And Crazy-Haydn took over.

I grabbed the hose and rinsed the cars. I wasn't kidding when I told Haydn the car wash needed a little shaking up. There was way too much structure. Those things are supposed to be fun. So a few times while rinsing the cars, I overshot the car and 'accidentally' sprayed water at the kids. While I was behaving like a knucklehead, I looked over at Haydn and I saw him using sponge mitts to high-five his friends. He started soap fights and splash fights. He ran around laughing, and it caught on. The energy and the whole mood of the car wash changed.

One thing I can say about my son is he loves to stir up some silly sh*t...

Haydn and his friends laughed and threw soap, suds, and buckets of water all over the cars and each other. I let Haydn use the hose to rinse a car, and (of course) he turned it on me and a major water fight broke out. A few other kids took turns with the hose and before long most of them were wet, soapy, and laughing.
And right in the middle of the chaos and the laughter...
Right in the middle of the crowd, stirring up trouble and adding to the zaniness...
Was Haydn.
And Haydn was happy.


The car wash was an important day.
It was important because because Haydn overcame his anxiety and had a fun time with his friends.
It was important because Haydn entered new world of socializing that never interested him:

Hanging with friends after school.

Trust me, this is a BIG DEAL.

Not long after the car wash, Haydn went to a party before his fifth grade social.
He started getting text messages from friends.
He had a birthday party with only school friends - no family this year.
During the summer, he invited friends (from school) to the swim club to hang out for the day.
He went to a big birthday party with his friends (and walked there and back on his own).

After the car wash everything changed.

Life is not always easy for Haydn.
But Haydn's life is the only life he has ever known.
And Haydn has more good days than bad.
Haydn has an interesting and exciting life.
Haydn is accepted.
Haydn is loved.
And more important than anything...
Haydn is happy.

“The cave you fear to enter holds the treasure you seek.” 

Wednesday, September 7, 2016

A Night At The Beacon (Haydn's First Concert)

“That was a memorable day to me, for it made great changes in me. 
But it is the same with any life. Imagine one selected day struck out of it, 
and think how different its course would have been. 
Pause you who read this, and think for a moment of the long chain of iron or gold, 
of thorns or flowers, that would never have bound you, 
but for the formation of the first link on one memorable day.” 
- Charles Dickens

Haydn sat in the seat next to me. His hands firmly gripped the armrests and his toes tap, tap, tapped on the floor. His eyes locked in like a laser beam on the stage in front of him. The theater was almost full and the air buzzed with anticipation. The houselights dimmed for a second, then shut off, leaving us and the rest of the crowd in darkness. Streaks of white light flared out from the back of the stage and Haydn's newest adventure began.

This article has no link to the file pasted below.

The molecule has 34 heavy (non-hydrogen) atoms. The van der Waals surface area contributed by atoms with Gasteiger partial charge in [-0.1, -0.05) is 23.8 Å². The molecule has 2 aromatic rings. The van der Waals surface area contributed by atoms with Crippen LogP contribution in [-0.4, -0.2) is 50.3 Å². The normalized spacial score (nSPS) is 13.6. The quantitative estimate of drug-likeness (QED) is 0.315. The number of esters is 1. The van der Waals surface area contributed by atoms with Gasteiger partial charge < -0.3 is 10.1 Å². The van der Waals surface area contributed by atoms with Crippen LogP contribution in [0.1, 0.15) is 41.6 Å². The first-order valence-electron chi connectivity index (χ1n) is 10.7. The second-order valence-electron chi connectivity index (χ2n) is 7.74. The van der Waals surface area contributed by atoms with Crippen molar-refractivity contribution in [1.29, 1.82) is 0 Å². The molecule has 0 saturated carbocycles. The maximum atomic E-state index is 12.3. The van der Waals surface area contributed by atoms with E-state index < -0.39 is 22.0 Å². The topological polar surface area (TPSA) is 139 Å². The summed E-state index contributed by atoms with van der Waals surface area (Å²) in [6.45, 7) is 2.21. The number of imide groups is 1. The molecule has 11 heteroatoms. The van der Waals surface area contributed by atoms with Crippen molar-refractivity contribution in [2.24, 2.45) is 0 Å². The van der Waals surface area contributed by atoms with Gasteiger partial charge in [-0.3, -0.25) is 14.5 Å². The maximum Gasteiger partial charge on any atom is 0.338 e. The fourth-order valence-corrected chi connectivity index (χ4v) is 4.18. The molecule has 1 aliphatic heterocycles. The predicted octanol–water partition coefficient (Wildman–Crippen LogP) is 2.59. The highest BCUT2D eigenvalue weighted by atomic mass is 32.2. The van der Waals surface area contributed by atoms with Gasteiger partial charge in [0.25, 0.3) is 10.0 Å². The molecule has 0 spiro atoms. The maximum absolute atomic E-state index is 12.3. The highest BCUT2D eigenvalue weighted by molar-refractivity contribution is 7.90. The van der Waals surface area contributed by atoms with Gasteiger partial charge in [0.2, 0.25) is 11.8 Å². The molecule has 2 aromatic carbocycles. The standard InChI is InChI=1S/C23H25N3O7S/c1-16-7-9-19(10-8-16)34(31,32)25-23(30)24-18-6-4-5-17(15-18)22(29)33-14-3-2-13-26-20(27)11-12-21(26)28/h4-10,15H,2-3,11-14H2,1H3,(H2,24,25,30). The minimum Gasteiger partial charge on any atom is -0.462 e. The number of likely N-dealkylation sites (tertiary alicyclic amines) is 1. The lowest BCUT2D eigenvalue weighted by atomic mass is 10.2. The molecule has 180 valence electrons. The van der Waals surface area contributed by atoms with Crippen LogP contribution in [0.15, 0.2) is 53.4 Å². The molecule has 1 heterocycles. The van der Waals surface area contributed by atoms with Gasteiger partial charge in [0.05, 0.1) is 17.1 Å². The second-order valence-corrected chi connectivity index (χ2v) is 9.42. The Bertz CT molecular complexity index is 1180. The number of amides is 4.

For those of you new to the program, this story (as are the rest down the rabbit hole we call Haydn's World) is about my son Haydn. Haydn is 11 years-old, wicked smart, has perfect pitch, is way too good-looking to be my kid and lives with an autism spectrum diagnosis know as Asperger Syndrome. A life influenced by Asperger Syndrome is often challenging, and Haydn's life is no exception. Asperger Syndrome affects every single aspect of Haydn's living experience, every day, everywhere he goes. His ears, his mind, his emotions, even the way he moves his body are all affected by Asperger Syndrome. The way the world touches him can lead to anxiety and fear which leads to (among other things) idiosyncratic behaviors and unhealthy coping mechanisms that, if left unchecked, can disrupt his life. 

Twitchy, snapping fingers. 
Wild, unfocused eyes. 
Repetitive body movements. 
Repetitive conversation patterns (often questions).
Even more 'typical' behaviors like frequent trips to the bathroom. 
All are indicators of high stress and if left unchecked can evolve into ritualistic, crippling behaviors that are difficult to eliminate and have the potential to rule and ruin Haydn's life.
For years, external forces and the internal forces that reacted to them caused nothing but trouble for Haydn, and for years Haydn developed ways to cope with, and eventually eliminate many of the anxiety sources in his life. But Asperger Syndrome is the gift that keeps on giving, and it always seems that when Haydn gets the major problems under control, new problems pop up in their absence (sometimes new, sometimes an old one that boomerangs back on him).